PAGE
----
If you’ve ever hankered for fresh, new writing, here is a book you should have on your #TBR list. Nana Kwame Adjei-Brenyah is a star in the making, and his debut book, which was officially published yesterday, is getting the attention of critics.
The collection of 12 short stories is titled Friday Black. He mixes satire with fantasy to create what is being hailed as a powerful commentary on consumer culture and racism.
Adjei-Brenyah was born to Ghanaian parents. He grew up in Spring Valley, N.Y., where, as a little boy he read a lot of science fiction and fantasy and Japanese Manga. He received an undergraduate degree from the University at Albany, SUNY and went on to pursue an M.F.A in creative writing at Syracuse University where he studied with novelist Lynne Tillman and short story master George Saunders.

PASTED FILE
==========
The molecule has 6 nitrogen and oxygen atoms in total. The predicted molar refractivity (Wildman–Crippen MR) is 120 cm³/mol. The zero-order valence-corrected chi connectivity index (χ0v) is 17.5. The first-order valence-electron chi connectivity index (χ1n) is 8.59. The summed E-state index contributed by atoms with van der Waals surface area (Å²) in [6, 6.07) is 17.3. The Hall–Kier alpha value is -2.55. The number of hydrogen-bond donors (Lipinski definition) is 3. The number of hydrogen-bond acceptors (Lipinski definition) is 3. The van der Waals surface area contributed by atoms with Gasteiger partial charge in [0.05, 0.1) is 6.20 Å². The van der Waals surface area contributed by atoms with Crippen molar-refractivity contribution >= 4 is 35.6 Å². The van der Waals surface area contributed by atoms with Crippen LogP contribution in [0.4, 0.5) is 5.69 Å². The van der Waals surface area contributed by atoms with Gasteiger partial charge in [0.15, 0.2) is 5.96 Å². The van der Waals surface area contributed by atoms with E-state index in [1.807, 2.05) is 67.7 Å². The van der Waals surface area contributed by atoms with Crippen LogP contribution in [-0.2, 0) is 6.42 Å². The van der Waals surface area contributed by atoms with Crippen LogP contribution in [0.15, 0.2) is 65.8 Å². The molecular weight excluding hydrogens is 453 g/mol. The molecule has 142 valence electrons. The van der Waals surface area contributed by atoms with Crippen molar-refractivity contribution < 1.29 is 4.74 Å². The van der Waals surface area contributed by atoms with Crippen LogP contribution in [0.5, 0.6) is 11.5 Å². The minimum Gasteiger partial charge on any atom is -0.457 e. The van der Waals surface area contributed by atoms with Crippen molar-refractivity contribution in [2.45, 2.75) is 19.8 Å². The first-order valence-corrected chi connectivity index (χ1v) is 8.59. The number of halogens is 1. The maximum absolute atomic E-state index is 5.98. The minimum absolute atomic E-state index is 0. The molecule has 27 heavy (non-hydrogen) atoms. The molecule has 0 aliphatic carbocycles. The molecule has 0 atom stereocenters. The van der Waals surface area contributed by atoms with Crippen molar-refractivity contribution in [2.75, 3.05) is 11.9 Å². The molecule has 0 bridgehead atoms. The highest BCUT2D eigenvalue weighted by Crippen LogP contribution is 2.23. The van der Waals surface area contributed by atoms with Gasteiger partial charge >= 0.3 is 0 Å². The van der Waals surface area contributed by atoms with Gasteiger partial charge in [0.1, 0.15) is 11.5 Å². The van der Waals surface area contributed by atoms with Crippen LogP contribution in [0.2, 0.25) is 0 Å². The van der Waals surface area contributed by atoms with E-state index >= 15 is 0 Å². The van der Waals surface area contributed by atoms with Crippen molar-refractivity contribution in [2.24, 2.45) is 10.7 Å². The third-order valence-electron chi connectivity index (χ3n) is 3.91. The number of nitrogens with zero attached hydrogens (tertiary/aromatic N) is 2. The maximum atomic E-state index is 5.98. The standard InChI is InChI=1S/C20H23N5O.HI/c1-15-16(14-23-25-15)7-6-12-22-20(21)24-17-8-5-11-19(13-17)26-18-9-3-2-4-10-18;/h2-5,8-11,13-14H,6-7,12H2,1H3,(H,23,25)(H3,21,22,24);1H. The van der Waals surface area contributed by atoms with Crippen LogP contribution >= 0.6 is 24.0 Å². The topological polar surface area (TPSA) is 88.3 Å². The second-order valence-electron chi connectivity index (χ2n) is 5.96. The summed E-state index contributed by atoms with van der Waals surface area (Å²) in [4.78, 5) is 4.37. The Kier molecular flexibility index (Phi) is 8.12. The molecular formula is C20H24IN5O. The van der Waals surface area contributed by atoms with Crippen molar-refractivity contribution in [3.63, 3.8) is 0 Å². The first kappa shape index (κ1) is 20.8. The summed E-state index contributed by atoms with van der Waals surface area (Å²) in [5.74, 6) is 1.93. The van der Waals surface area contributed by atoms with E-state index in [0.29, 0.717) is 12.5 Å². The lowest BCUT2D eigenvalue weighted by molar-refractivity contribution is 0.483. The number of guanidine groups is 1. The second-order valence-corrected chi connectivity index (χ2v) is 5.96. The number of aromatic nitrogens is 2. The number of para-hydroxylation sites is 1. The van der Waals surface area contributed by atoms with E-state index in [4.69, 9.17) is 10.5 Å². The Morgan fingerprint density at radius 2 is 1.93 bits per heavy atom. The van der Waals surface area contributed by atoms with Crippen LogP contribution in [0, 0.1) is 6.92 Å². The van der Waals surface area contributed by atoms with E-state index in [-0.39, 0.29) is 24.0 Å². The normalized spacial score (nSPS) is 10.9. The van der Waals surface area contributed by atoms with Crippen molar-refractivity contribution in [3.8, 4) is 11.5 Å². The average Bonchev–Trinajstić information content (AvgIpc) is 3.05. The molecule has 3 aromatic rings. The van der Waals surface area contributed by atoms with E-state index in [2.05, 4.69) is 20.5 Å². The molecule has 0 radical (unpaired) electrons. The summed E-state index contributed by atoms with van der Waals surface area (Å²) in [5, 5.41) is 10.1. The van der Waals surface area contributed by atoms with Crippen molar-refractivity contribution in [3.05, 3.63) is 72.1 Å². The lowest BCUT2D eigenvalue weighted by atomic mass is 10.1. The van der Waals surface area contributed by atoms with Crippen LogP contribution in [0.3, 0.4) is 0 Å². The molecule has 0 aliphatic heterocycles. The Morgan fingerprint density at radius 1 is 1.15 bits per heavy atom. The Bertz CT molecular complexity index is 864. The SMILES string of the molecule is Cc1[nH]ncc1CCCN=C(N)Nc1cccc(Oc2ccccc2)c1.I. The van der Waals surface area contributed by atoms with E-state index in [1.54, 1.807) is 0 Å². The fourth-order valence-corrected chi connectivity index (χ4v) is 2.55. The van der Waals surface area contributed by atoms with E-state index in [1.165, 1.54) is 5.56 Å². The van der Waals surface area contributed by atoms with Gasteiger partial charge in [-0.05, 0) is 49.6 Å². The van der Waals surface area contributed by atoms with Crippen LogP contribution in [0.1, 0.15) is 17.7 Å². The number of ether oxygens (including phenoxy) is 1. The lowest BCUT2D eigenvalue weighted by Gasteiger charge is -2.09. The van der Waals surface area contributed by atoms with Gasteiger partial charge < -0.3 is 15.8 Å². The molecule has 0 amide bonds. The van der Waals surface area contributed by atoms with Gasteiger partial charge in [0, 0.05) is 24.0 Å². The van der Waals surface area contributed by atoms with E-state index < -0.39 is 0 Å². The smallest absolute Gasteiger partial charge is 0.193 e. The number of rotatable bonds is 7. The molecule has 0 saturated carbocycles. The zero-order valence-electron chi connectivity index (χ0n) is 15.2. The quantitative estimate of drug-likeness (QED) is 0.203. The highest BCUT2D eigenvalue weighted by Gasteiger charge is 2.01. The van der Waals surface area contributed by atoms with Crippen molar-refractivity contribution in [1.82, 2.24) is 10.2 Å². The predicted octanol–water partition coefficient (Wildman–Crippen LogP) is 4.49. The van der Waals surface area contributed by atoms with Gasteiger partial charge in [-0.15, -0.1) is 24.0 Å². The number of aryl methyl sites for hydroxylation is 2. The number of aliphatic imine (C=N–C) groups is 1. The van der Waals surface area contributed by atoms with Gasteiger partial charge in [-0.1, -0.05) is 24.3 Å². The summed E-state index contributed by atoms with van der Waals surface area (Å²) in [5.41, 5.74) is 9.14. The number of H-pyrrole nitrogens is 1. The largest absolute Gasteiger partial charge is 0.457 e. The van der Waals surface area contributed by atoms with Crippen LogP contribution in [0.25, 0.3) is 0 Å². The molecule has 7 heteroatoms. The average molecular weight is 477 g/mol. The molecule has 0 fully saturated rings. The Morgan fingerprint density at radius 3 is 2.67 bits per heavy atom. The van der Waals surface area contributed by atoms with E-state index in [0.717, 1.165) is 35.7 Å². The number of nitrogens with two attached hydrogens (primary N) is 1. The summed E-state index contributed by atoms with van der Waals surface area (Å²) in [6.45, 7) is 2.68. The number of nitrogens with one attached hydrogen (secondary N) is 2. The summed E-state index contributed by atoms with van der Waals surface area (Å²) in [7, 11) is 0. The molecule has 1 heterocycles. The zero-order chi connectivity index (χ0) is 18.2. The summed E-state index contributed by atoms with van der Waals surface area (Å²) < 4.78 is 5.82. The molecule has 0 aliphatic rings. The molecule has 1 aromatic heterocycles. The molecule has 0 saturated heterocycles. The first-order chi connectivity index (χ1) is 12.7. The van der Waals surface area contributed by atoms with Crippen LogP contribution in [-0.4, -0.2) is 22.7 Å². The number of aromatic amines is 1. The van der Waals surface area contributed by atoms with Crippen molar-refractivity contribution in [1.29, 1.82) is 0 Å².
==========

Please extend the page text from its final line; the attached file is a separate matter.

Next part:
Adjei-Brenyah’s work is defined by a distinctively open approach to genre. His work flits between fantasy, satire, genre fiction, and realism.
In the New York Times review of Friday Black, Tommy Orange is impressed by the way Adjei-Brenyah uses futuristic elements to interrogate contemporary questions about race, power, consumer culture, and violence. Orange concludes that Friday Black is “a powerful and important and strange and beautiful collection of stories meant to be read right now.”
Enjoy this teaser from the short story titled “Friday Black.”